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Dwight Yoakam -> Faron Young



DWIGHT YOAKAM Reprise 25372 Guitars, Cadillacs, Etc. Etc. ● CD $11.98
1986 album by one of the brightest talents to emerge on the country scene in the 80s. This album features the 6 songs that were on Dwight's self produced mini LP of a year earlier plus four extra songs. Dwight is a wonderful singer with a powerful nasal twang and is a brilliant songwriter whose songs range from some beautiful honky tonk ballads like It Won't Hurt and my favorite South Of Cincinnati to upbeat rockers like I'll Be Gone and the splendid song about mining Miner's Prayer dedicated to the memory of Dwight's grandfather. Dwight is backed by a solid no nonsense band featuring some fine fiddle by Brantley Kearns, pedal steel by Jay Dee Maness and kicking drums by Jeff Donavan. Along with the fine original songs are some powerful interpretations of some classic old songs like Honky Tonk Man and Heartaches By the Number. (FS)

DWIGHT YOAKAM Reprise 25567 Hillbilly Deluxe ● CD $9.98
A great follow up album to Dwight's killer Guitar, Cadillacs, Etc.. this new one features 7 new songs by Dwight and all of them are very fine, particularly the tragic Johnson's Love, the powerful Readin', Rightin', Rt 23 and the rockin' drinking song This Drinking Will Kill Me but all are excellent. There are three covers including dynamite versions of Stonewall Jackson's Smoke Along The Track and Elvis's Little Sister . Musical arrangements are superb with hot guitar by album's producer Pete Anderson and tremendous fiddle by Brantley Kearns. There are occasional guest musicians including steel guitarist Tom Brumley who worked for many years with Buck Owens. Highly recommended. (FS)

DWIGHT YOAKAM Reprise 25749 Buenas Noches From A Lonely Room ● CD $11.98
A vast improvement over the slightly phony-sounding "Hillbilly Deluxe". Dwight's vocals are better, his original material is his best ever. What I Don't Know and One More Name tackle cheating with nary a hint of BS. His wit and flair for imagery shines on I Got You and the brilliantly executed mini-tragedy I Sang Dixie. Even Hold On To God sounds like some ageless southern hymn. Lazy Lester's I Hear You Knockin' probably came from his producer Pete Anderson, a blues fan. Hank Locklin's Send Me The Pillow That You Dream On is a restrained, dignified duet with Lone Justice's Maria McKee. The showpiece, of course, is Streets Of Bakersfield, a memorable duet with musical mentor Buck Owens, spoiled only by inappropriate accordion and mandolin. For God's sake, this is BUCK OWENS! Where's the Telecasters? No matter, this is Dwight's best since his first one. (RK)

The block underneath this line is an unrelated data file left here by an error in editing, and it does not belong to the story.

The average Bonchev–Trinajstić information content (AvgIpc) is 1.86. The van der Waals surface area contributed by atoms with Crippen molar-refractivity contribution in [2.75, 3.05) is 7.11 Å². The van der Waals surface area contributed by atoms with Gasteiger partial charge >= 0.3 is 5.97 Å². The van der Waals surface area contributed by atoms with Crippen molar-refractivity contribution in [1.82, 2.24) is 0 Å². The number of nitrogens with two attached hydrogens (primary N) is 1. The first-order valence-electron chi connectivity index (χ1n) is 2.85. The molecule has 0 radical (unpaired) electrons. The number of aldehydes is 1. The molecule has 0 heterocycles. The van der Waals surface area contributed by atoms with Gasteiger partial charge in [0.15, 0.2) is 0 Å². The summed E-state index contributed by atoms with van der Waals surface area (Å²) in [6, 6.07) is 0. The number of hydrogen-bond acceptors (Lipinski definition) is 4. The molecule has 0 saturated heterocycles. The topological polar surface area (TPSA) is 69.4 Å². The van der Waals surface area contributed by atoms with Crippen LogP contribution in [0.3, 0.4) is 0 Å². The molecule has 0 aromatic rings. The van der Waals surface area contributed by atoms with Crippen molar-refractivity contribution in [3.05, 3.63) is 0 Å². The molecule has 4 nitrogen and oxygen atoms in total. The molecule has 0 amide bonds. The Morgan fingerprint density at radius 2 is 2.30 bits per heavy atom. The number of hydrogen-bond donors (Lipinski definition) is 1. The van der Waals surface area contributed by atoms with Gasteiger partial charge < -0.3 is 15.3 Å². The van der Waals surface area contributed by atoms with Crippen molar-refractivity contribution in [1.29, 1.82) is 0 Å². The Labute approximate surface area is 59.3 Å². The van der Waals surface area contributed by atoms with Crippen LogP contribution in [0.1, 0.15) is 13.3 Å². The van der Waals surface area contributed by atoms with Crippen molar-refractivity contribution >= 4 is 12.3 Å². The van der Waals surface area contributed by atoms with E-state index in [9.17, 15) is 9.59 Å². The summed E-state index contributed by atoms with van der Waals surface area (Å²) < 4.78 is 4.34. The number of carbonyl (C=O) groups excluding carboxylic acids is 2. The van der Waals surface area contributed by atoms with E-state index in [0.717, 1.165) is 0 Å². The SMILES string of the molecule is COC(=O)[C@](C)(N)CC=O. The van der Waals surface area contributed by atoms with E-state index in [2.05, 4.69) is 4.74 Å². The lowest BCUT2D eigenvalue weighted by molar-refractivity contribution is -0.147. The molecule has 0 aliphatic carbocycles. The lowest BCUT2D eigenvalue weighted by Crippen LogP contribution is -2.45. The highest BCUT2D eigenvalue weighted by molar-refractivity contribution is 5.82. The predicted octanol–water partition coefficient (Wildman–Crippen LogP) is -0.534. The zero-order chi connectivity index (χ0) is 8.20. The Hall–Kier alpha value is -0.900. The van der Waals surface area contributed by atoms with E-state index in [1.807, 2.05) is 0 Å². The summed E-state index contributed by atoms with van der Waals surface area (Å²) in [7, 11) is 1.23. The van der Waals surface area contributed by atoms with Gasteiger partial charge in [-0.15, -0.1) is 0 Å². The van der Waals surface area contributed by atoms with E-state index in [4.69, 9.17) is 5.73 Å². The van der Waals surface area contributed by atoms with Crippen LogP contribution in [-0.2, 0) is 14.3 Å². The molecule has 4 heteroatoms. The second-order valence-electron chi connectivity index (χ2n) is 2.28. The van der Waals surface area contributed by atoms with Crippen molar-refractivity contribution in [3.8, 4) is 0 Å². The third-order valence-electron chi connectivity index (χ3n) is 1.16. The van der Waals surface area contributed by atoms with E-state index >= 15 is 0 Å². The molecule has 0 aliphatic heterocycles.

DWIGHT YOAKAM Reprise 45241 This Time ● CD $11.98
11 tracks, 42 min., recommended. 1993 album. L.A. cowboy Yoakam has a voice that is more distinctive than great, an unerring ear for taking country traditions that border on rock and reshaping them into his own statements. The songs are, if a bit familiar, also instantly catchy and inviting. Most of all, Yoakam has in Pete Anderson a priceless producer- arranger-music director-guitarist-bandleader who carefully crafts every song into something that sounds like a major statement. And it's good, too. Anderson's Luther- Perkins-meets-Duane-Eddy approach to guitar holds the music together and makes it even more distinctive, although the band, with fiddles, pedal steel and riveting drumwork, is equally excellent. From the hard rocking Wild Ride, through heart tuggers like Home for Sale and that sense of desperate loneliness in A Thousand Miles from Nowhere, Yoakam, Anderson and band are a cut above most the country-rock crowd, and at least a couple of thousand miles from Nashville. (LK)

THE YORK BROTHERS B.A.C.M. 160 Going Back To The Sunny South ● CD $14.98
27 tracks, 75 mins, recommended
Complementing Collector 2861 abd Cattle 251 this is another fine collection of early sides by this Detroit based duo featuring sides recorded between 1939 and 1942 mostly for the Mellow label and its predecessors Universal and Hot Wax along with two sides from Decca. The earliest seven sides here features the duo Leslie & George accompanying themselves on acoustic guitars - subsequently Leslie switched to electric guitar which allowed him to provide some nice fills and they were subsequently joined by bassist Jonnie Laneder who helps provide a richer sound. Quite a few of the songs are rather similar sounding "heart songs" with some bluesy titles providing some welcome variety and their fine Home In Old Tennessee has a nice traditional feel. Good sound and informative notes by dave Sax. (FS)
THE YORK BROTHERS: A Merry Christmas To The Boys Over There/ Blue Skies Turned To Gray [sic]/ Conscription Blues/ Gambler's Blues/ Going Back To The Sunny South/ Going Home/ Going To The Shindig/ Goodbye And Luck To You/ Got To Get Rid Of My Worried Mind/ Hillbilly Rose/ Home In Tennessee/ I Don't Want No Part Of You/ I'll Be Happy Again/ I'm Saying Goodbye/ If I Would Never Lose You/ It Makes Me Jealous Hearted/ Just Wanting You/ Kentucky's Calling Me/ Life Can Never Be The Same/ Long Gone/ Maybe Then You'll Care/ Mother's Sunny Smile/ My Little Honeysuckle Rose/ Not Over Thirty-five/ Sweetheart Darling/ That Nagging Young Husey [sic]/ We're Gonna Catch That Train

THE YORK BROTHERS Cattle 251 Hamtrammck Mama ● CD $18.98